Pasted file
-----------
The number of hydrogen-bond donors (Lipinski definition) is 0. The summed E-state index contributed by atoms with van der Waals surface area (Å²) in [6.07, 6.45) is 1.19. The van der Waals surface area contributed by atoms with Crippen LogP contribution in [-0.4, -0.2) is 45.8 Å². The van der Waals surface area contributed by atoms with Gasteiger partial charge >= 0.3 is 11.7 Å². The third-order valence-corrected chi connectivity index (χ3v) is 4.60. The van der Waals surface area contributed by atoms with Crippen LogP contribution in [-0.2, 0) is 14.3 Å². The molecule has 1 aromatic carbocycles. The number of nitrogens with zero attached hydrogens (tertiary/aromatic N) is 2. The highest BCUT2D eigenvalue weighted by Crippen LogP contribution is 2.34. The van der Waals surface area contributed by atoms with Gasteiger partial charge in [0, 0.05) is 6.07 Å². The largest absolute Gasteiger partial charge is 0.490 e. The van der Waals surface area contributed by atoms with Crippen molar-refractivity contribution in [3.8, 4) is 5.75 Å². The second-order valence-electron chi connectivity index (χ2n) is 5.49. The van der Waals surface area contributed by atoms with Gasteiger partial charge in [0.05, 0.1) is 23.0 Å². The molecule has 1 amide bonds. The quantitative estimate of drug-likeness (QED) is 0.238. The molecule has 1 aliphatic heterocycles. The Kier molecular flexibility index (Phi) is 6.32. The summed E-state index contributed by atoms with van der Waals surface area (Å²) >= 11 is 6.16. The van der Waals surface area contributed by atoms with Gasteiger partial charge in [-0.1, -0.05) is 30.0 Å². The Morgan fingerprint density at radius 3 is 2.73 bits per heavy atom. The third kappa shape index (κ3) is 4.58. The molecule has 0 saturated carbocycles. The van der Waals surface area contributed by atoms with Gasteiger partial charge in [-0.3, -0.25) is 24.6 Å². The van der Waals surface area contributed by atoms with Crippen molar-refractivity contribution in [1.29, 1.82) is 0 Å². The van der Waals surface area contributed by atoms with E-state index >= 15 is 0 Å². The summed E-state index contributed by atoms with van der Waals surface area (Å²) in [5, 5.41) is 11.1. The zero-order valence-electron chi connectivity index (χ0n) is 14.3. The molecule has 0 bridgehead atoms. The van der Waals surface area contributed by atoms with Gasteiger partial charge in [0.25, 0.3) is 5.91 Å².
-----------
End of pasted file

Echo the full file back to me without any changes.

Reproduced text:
The number of hydrogen-bond donors (Lipinski definition) is 0. The summed E-state index contributed by atoms with van der Waals surface area (Å²) in [6.07, 6.45) is 1.19. The van der Waals surface area contributed by atoms with Crippen LogP contribution in [-0.4, -0.2) is 45.8 Å². The van der Waals surface area contributed by atoms with Gasteiger partial charge >= 0.3 is 11.7 Å². The third-order valence-corrected chi connectivity index (χ3v) is 4.60. The van der Waals surface area contributed by atoms with Crippen LogP contribution in [-0.2, 0) is 14.3 Å². The molecule has 1 aromatic carbocycles. The number of nitrogens with zero attached hydrogens (tertiary/aromatic N) is 2. The highest BCUT2D eigenvalue weighted by Crippen LogP contribution is 2.34. The van der Waals surface area contributed by atoms with Gasteiger partial charge in [0, 0.05) is 6.07 Å². The largest absolute Gasteiger partial charge is 0.490 e. The van der Waals surface area contributed by atoms with Crippen molar-refractivity contribution in [3.8, 4) is 5.75 Å². The second-order valence-electron chi connectivity index (χ2n) is 5.49. The van der Waals surface area contributed by atoms with Gasteiger partial charge in [0.05, 0.1) is 23.0 Å². The molecule has 1 amide bonds. The quantitative estimate of drug-likeness (QED) is 0.238. The molecule has 1 aliphatic heterocycles. The Kier molecular flexibility index (Phi) is 6.32. The summed E-state index contributed by atoms with van der Waals surface area (Å²) >= 11 is 6.16. The van der Waals surface area contributed by atoms with Gasteiger partial charge in [-0.1, -0.05) is 30.0 Å². The Morgan fingerprint density at radius 3 is 2.73 bits per heavy atom. The third kappa shape index (κ3) is 4.58. The molecule has 0 saturated carbocycles. The van der Waals surface area contributed by atoms with Gasteiger partial charge in [-0.3, -0.25) is 24.6 Å². The van der Waals surface area contributed by atoms with Crippen molar-refractivity contribution in [1.29, 1.82) is 0 Å². The van der Waals surface area contributed by atoms with E-state index >= 15 is 0 Å². The summed E-state index contributed by atoms with van der Waals surface area (Å²) in [5, 5.41) is 11.1. The zero-order valence-electron chi connectivity index (χ0n) is 14.3. The molecule has 0 bridgehead atoms. The van der Waals surface area contributed by atoms with Gasteiger partial charge in [0.25, 0.3) is 5.91 Å².